Most woodworkers consider a router an essential tool. So useful, in fact, that the majority own more than one.
Various routers
A full-size plunge router (at left) easily handles heavy cuts with large bits in hardwood. For less-demanding jobs, a midsize (fixed base shown), compact (plunge base shown), or trim router may be easier to use.

Most woodworkers consider a router an essential tool. So useful, in fact, that the majority own more than one. Whether you're buying your first router or adding another to your tool kit, it pays to consider these keys to getting one best suited to your needs.

Corded or cordless. The most hardworking routers come with power cords. But lithium-ion batteries and improved motor technology give today's cordless routers the runtime, torque, and speed necessary to complete most home workshop tasks. Added height and top weight may make some cordless models seem unwieldy, but portability might override that perception.

That said, for your first router, go with a corded model. Then look at the cordless ones as you add more routers or need the cord-free capability for a job.

Size. Routers fall into four categories: full-size, midsize, compact, and trim routers, above. When buying your first router, pick a midsize machine for general use. Woodworkers who make mostly small- and medium-size projects might prefer the lighter weight and reduced bulk of a compact router.

Power. Corded routers typically carry manufacturer horsepower ratings, making power comparisons easy. For tools without specified horsepower, a higher amperage rating generally corresponds to more power.

Battery voltage and amp-hours (Ah) ratings indicate motor power and runtime for cordless routers. Higher voltage usually equates to more power, higher Ah value to longer runtime. A spare battery and a quick charg​er minimize work delays.

 Base type. A router comprises two basic parts: the motor to spin the bit and a base to hold the motor vertically. The base can be one of two styles: fixed or plunge. Which to buy depends on your intended use.

A fixed base works well for edge-routing and cutting dadoes and grooves that extend the full length or width of a board. A plunge base lets you rout stopped cuts by lowering and raising the bit from the workpiece without lifting the tool base.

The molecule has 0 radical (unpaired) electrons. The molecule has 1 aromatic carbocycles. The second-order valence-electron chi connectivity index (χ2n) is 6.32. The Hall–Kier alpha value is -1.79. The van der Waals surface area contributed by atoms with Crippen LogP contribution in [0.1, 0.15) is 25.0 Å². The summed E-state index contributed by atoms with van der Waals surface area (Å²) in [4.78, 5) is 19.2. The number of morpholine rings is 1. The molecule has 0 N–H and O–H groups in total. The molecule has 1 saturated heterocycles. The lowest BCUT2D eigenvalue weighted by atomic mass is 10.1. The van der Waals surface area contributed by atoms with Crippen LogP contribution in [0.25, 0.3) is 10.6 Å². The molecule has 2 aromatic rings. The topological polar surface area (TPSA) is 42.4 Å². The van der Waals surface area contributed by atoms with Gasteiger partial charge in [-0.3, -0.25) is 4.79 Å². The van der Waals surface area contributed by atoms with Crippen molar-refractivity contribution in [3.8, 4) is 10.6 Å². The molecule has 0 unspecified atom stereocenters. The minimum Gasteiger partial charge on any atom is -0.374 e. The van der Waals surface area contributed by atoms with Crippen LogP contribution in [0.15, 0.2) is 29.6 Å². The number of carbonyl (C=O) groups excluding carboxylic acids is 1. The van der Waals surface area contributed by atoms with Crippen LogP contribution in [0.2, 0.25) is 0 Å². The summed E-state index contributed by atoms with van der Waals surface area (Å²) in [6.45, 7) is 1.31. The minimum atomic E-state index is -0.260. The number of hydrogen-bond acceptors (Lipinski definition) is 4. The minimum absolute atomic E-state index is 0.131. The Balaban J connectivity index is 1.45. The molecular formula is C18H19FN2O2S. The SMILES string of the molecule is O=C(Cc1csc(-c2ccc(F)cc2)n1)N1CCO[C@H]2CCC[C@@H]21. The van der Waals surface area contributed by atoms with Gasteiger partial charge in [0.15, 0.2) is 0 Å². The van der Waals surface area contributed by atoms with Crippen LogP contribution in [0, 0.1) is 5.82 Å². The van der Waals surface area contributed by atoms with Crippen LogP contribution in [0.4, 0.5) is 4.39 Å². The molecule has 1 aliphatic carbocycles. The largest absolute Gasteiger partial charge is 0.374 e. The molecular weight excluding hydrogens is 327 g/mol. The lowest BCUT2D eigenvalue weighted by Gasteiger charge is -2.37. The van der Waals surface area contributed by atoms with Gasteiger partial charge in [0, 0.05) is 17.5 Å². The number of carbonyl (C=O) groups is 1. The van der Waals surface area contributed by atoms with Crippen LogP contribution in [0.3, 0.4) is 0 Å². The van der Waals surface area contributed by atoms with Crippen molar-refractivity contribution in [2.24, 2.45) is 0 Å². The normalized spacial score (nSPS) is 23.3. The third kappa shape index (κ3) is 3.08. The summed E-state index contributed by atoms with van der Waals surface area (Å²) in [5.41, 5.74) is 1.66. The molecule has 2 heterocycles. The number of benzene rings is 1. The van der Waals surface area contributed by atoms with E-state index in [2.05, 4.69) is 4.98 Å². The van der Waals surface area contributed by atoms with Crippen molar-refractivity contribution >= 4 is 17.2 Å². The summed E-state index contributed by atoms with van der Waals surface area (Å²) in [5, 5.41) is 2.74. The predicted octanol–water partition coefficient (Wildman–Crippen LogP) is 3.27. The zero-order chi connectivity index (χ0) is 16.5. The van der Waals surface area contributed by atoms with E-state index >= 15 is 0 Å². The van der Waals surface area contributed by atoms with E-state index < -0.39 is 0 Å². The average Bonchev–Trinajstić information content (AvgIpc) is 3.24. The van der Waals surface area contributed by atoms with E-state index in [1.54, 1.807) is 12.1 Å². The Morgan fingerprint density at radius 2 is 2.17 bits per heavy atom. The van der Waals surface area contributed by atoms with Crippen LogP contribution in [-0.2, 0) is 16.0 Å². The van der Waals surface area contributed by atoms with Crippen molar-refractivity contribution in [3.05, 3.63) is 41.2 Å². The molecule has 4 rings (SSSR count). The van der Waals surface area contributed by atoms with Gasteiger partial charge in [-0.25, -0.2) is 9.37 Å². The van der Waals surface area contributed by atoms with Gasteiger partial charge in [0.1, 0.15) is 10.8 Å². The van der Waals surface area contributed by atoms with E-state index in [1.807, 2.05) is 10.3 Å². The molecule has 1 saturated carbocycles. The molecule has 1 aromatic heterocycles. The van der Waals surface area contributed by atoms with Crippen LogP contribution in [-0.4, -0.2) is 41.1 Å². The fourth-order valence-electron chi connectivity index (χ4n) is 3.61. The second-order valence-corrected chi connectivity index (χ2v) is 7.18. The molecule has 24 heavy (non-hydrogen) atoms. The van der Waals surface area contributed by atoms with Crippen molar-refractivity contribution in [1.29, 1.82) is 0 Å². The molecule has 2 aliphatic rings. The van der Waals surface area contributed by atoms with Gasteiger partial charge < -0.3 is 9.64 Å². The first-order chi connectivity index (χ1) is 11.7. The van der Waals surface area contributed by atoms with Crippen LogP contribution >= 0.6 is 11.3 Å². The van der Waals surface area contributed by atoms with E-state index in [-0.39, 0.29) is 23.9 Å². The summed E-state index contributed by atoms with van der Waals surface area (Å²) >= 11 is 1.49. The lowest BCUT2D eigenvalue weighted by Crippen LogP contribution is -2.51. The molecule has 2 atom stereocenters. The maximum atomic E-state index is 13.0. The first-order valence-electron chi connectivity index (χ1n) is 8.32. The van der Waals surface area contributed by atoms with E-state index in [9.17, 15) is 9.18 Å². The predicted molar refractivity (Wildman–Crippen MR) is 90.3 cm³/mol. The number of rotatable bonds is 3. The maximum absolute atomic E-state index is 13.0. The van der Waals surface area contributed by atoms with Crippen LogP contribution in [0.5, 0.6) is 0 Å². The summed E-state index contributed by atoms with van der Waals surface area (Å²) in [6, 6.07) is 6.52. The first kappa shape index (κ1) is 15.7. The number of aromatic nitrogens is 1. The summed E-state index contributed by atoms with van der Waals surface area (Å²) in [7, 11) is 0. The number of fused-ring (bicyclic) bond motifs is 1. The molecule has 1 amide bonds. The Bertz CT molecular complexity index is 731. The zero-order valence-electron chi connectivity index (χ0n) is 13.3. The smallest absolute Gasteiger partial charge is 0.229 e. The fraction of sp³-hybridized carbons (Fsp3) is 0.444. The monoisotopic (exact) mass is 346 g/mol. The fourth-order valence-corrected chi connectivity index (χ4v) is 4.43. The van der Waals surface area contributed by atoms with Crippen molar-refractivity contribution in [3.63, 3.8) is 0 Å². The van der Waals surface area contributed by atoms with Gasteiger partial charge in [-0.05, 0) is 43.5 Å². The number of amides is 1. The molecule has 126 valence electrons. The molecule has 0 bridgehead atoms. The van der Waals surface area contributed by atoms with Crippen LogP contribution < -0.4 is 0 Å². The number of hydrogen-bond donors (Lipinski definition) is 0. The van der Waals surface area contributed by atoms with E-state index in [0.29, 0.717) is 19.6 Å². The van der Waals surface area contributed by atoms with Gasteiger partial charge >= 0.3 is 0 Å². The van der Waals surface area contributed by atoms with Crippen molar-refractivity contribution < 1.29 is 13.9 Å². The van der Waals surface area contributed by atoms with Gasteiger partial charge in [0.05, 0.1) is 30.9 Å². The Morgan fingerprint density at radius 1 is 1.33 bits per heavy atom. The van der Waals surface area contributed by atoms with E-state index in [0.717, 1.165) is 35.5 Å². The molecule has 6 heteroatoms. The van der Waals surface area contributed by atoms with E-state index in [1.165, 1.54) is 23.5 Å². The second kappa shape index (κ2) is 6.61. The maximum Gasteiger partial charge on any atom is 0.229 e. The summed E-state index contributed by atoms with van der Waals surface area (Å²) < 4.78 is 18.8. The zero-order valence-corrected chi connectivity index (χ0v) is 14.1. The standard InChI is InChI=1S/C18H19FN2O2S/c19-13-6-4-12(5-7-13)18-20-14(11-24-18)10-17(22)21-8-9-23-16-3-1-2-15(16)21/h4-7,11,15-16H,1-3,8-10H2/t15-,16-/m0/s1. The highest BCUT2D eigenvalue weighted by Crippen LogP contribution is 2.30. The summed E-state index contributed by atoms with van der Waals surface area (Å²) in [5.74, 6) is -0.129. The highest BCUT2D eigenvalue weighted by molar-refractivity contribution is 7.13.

A D-handle fixed base, available for some routers, allows positive one-hand control. This helps in routing long grooves or dadoes, forming edges on large workpieces, and using some jigs.

To increase versatility, some makers' cordless routers fit into bases made for their corded models.

A combination kit that includes a motor plus interchangeable fixed and plunge bases often proves a good value for a first-buy general-purpose router. The motor easily swaps from one base to the other.

Depth adjustment. Look for smooth, easy-to-lock depth adjustments in a fixed-base router. A rack-and-pinion mechanism or vernier collar for fine adjustments makes precise depth setting easier .

A plunge base should move down smoothly and return to raised position positively. A plunge lock, usually operated by a short-motion lever, lets you lock the bit depth at any position within the plunge range. A turret with multiple stops permits routing deep grooves or dadoes in steps.

Collet. Full- and midsize routers commonly take bits with 12 " shanks, but usually come with a collet or collet insert that grips 14 " bits. When a router accepts both sizes, opt for a 12 " bit for greater stability and less chatter.

Changing bits goes more quickly on a machine that employs a single wrench and a built-in arbor lock instead of two wrenches.

More favorable features. Soft-start, which ramps up the router speed rather than slamming you with full torque and speed at startup, helps you keep the router under control. The more powerful the router, the more you need it.

Variable speed control helps you match motor speed to the bit size and workpiece to achieve cleaner, burn-free cuts. Some routers continuously vary speed across a range, some have fixed intermediate speeds.

Other worthwhile features include a work light that illuminates the bit area and a dust-collection port; both help you see what you're doing. Dust collection with a router, though, is pretty much hit-and-miss.

Accessorizing. If a router will mount in a table, pay attention to depth-adjustment features. A rack-and-pinion adjuster makes it easier to make fine adjustments when the router is mounted upside down. Some routers offer a provision to adjust bit depth through the baseplate with a hex wrench, a boon to table mounting. Or consider a separate router lift that fits your tool.

Make sure you can easily install guide bushings on a router that will see duty in a dovetail jig or other use that requires following a guide or template. Common two-piece guide bushings mount in a standard-size hole in the subbase of most routers. Some routers use brand-specific guide bushings or require adapters for common bushings.